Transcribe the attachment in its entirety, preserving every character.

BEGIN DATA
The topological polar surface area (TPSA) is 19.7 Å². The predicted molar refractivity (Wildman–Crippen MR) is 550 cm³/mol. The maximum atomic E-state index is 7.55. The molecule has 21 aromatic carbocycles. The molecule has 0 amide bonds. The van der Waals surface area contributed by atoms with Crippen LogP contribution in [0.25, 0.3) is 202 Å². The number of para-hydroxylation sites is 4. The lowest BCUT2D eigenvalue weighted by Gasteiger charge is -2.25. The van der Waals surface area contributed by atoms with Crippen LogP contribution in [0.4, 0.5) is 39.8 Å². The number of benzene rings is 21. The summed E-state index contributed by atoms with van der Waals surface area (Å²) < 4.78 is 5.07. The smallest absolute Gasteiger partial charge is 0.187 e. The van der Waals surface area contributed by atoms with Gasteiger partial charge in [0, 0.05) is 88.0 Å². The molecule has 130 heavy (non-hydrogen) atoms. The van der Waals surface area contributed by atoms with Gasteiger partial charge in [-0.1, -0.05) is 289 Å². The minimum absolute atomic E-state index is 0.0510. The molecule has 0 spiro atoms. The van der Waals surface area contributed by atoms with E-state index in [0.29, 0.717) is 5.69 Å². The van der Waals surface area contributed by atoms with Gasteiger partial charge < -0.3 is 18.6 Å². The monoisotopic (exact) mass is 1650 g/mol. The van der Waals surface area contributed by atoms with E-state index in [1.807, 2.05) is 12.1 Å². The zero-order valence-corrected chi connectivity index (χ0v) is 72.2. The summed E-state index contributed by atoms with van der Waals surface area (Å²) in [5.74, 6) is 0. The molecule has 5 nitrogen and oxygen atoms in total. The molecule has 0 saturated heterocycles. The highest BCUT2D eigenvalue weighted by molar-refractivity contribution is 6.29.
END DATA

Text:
The topological polar surface area (TPSA) is 19.7 Å². The predicted molar refractivity (Wildman–Crippen MR) is 550 cm³/mol. The maximum atomic E-state index is 7.55. The molecule has 21 aromatic carbocycles. The molecule has 0 amide bonds. The van der Waals surface area contributed by atoms with Crippen LogP contribution in [0.25, 0.3) is 202 Å². The number of para-hydroxylation sites is 4. The lowest BCUT2D eigenvalue weighted by Gasteiger charge is -2.25. The van der Waals surface area contributed by atoms with Crippen LogP contribution in [0.4, 0.5) is 39.8 Å². The number of benzene rings is 21. The summed E-state index contributed by atoms with van der Waals surface area (Å²) < 4.78 is 5.07. The smallest absolute Gasteiger partial charge is 0.187 e. The van der Waals surface area contributed by atoms with Gasteiger partial charge in [0, 0.05) is 88.0 Å². The molecule has 130 heavy (non-hydrogen) atoms. The van der Waals surface area contributed by atoms with Gasteiger partial charge in [-0.1, -0.05) is 289 Å². The minimum absolute atomic E-state index is 0.0510. The molecule has 0 spiro atoms. The van der Waals surface area contributed by atoms with E-state index in [0.29, 0.717) is 5.69 Å². The van der Waals surface area contributed by atoms with Gasteiger partial charge < -0.3 is 18.6 Å². The monoisotopic (exact) mass is 1650 g/mol. The van der Waals surface area contributed by atoms with E-state index in [1.807, 2.05) is 12.1 Å². The zero-order valence-corrected chi connectivity index (χ0v) is 72.2. The summed E-state index contributed by atoms with van der Waals surface area (Å²) in [5.74, 6) is 0. The molecule has 5 nitrogen and oxygen atoms in total. The molecule has 0 saturated heterocycles. The highest BCUT2D eigenvalue weighted by molar-refractivity contribution is 6.29.